A Quick Guide to Estate Planning in Your 20s, 30s and 40s
“Estate Planning is for old people.” – Everyone who hasn’t read this blog post.
“I need an Estate Plan.” – You when you finish reading this blog post.
Estate Planning should be the most popular area of law in the country. I should be driving a Mercedes instead of a Ford. Why? Because literally every single person in the state of Michigan needs some form of an Estate Plan. Unfortunately, for me, most of my potential clients are blissfully unaware of that fact. Most people assume that only the very wealthy and the near-dead need an Estate Plan. For the average Michigander in their thirties or forties, Estate Planning is the last thing on their minds. Most probably have more debt than assets at this point. They have student loans, a brand-new mortgage, and two or three beautiful (and extremely expensive) kids. Who needs an Estate Plan if they have no money? Also, people in their thirties and forties don’t die. Who needs an Estate Plan now when they are going to live another fifty years? The answer to both questions is: you do. You need an Estate Plan now to protect yourself, your spouse, and your kids.
How does an Estate Plan protect you now?
How does your Estate Plan protect your kids?
Second, the Estate Plan of any person with minor children should include nominations of Guardians for those minor children in the event both parents are incapacitated or die. The decision of who you would choose to raise your children in your absence is an incredibly difficult one to consider but also one of the most important. Let’s go back to our case study. If Emily and John do not survive, their Estate Plan clearly states that they wish for Emily’s parents to become the Guardians of their three kids. Her parents live right down the street, so the kids can continue to attend the same school. If Lisa and Scott do not survive, their families will be headed to court. Their parents will spend thousands on legal fees fighting over their grandchildren. Their two kids are left with grandparents who hate each other. In fact, Lisa and Scott would have preferred Scott’s sister, but she didn’t know that. Ceremoniously selecting a family member as a ‘Godparent’ has no legal significance. You need to appoint legal Guardians for your minor children now.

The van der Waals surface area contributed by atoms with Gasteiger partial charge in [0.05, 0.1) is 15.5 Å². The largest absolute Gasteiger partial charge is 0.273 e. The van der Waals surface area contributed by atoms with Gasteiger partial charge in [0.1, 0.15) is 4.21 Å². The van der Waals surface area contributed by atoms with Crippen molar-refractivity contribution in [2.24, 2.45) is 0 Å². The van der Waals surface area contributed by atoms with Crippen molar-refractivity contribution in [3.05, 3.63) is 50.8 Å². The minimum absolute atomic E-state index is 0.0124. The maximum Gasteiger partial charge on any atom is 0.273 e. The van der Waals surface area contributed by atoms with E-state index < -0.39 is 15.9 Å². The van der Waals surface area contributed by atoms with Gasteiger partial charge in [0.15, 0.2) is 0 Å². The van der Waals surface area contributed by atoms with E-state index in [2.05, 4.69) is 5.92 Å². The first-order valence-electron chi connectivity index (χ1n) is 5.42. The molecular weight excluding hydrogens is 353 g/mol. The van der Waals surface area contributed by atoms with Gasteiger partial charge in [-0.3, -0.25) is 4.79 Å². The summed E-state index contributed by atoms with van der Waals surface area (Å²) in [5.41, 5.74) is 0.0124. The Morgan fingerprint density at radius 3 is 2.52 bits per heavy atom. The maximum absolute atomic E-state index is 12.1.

Third, having a (well-drafted) Estate Plan ensures that your assets will be used for your children’s benefit in your absence. I know, I know, you have no assets. Do you have life insurance? Probably. If not, you should think about buying a term policy. Let’s assume that John had a $500,000.00 life insurance policy. John has a Trust that appoints his parents to act as Trustees if Emily is also deceased. John’s parents are able to hold the proceeds of the life insurance policy in trust for the benefit of their minor grandchildren. The funds are eventually used to pay for their college educations. Lisa also has a $500,000.00 policy but no Trust. Under Michigan law, when a person’s spouse is also deceased, children are next in line to receive an inheritance. However, minor children cannot receive inheritances. Lisa’s parents end up in court petitioning to become Conservator for their grandchildren in order to manage the inheritance on their behalf. Those poor people are spending way too much time in court. When Lisa’s son Max turns 18, he is legally entitled to distribution of his inheritance. He is given a check for $200,000.00, which he promptly spends on a fancy car, a few trips to Cancun, and jewelry for his girlfriend. Oops, so much for college. You need a Trust to protect your kids now.
Why do you need an Attorney to get an Estate Plan?
Mall, Malisow & Cooney, P.C.
30445 Northwestern Hwy., Ste. 310
Farmington Hills, MI 48334
Office: (248) 538-1800
C/P: (734) 707-3165
Call, text (c/p) or email to set up a FREE consultation with a fellow young Mommy (who also happens to be an Attorney) to discuss your family’s needs. Be sure to mention that you are a reader of Metro Detroit Mommy!